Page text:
Adeel Habib, 25, from Harehills in Leeds - who ran the Certi Drivers channel, which had more than 68,000 subscribers - pleaded guilty to both dangerous driving and a relatively rare offence of encouraging dangerous driving under the Serious Crime Act 2007.
The offences were committed between December 2020 and October 2021.
He was charged following an investigation by officers from the Leeds North-East Neighbourhood Policing Team.
Habib came to their attention during work to target dangerous driving and anti-social behaviour at illegal car meets in Leeds and West Yorkshire that were attracting large numbers of people from across the region to industrial estates, retail parks and the road network.
Operations involving roads policing officers and other specialist resources were put in place to disrupt and deter the Sunday evening events that generally started from Habib’s Certi Touch workshop, in Florence Street, Harehills.
Neighbourhood policing officers pored over hours of online videos posted by Habib to build up an evidential picture of his own dangerous driving and its ability to encourage others to follow his bad example.
Clips showed him driving a range of high-performance cars dangerously on public roads, including at excessive speeds, weaving in and out of traffic, racing other drivers, and ignoring red traffic lights.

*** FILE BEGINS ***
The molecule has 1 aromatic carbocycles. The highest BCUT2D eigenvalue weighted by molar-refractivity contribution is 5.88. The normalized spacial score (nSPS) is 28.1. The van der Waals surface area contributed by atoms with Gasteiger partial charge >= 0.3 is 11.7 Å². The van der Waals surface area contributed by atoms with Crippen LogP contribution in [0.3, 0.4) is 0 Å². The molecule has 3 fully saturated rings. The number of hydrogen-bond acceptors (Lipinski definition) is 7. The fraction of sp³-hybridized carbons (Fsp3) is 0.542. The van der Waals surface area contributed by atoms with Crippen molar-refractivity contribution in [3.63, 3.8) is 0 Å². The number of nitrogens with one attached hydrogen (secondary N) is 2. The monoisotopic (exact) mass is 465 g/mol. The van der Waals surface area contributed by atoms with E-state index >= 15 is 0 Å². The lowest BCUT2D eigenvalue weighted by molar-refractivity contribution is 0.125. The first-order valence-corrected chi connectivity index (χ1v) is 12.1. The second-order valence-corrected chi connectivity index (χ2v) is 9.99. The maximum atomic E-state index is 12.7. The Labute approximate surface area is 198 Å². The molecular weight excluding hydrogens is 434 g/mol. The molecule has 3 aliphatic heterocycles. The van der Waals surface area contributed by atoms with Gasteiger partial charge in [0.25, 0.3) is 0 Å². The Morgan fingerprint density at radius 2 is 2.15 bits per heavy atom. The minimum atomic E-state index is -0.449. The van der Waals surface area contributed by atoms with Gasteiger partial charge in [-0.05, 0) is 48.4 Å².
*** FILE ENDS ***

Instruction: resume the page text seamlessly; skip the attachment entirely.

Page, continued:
While under investigation for the driving offences, Habib was sentenced to four years imprisonment for his part in a drugs supply conspiracy.
He subsequently pleaded guilty to dangerous driving and an offence of doing an act which was capable of encouraging or assisting dangerous driving, intending to encourage or assist in its commission.
He appeared at Leeds Crown Court by videolink yesterday and was sentenced to 27 months and was disqualified from driving.
Inspector Richard Horn, who heads the Leeds North-East Neighbourhood Policing Team, said: “Habib has been shown to be someone who regularly engaged in dangerous driving on public roads with all the potential risk of harm to other road users that accompanies such appalling behaviour.
“He was absolutely shameless about it and showed utter contempt for law-abiding road users and the law by regularly posting videos of his antics to impress his many followers.
“Those videos and the notoriety that surrounded his ‘brand’ clearly had the ability to influence others to flout road traffic laws and put other road users at risk, and he was rightly charged with an offence that specifically recognised that aspect of his behaviour.
“His own arrogance was his downfall in that those videos provided us with a rich seam of material to present to the court and have him answer for his actions.
“We hope his conviction and the sentence he has received will provide some source of reassurance to the public who I am sure will have been horrified by his dangerous driving and glamourising of it.
“It should also send a very clear message to those who think they can take part in and promote criminal behaviour in this way without having to face the consequences.”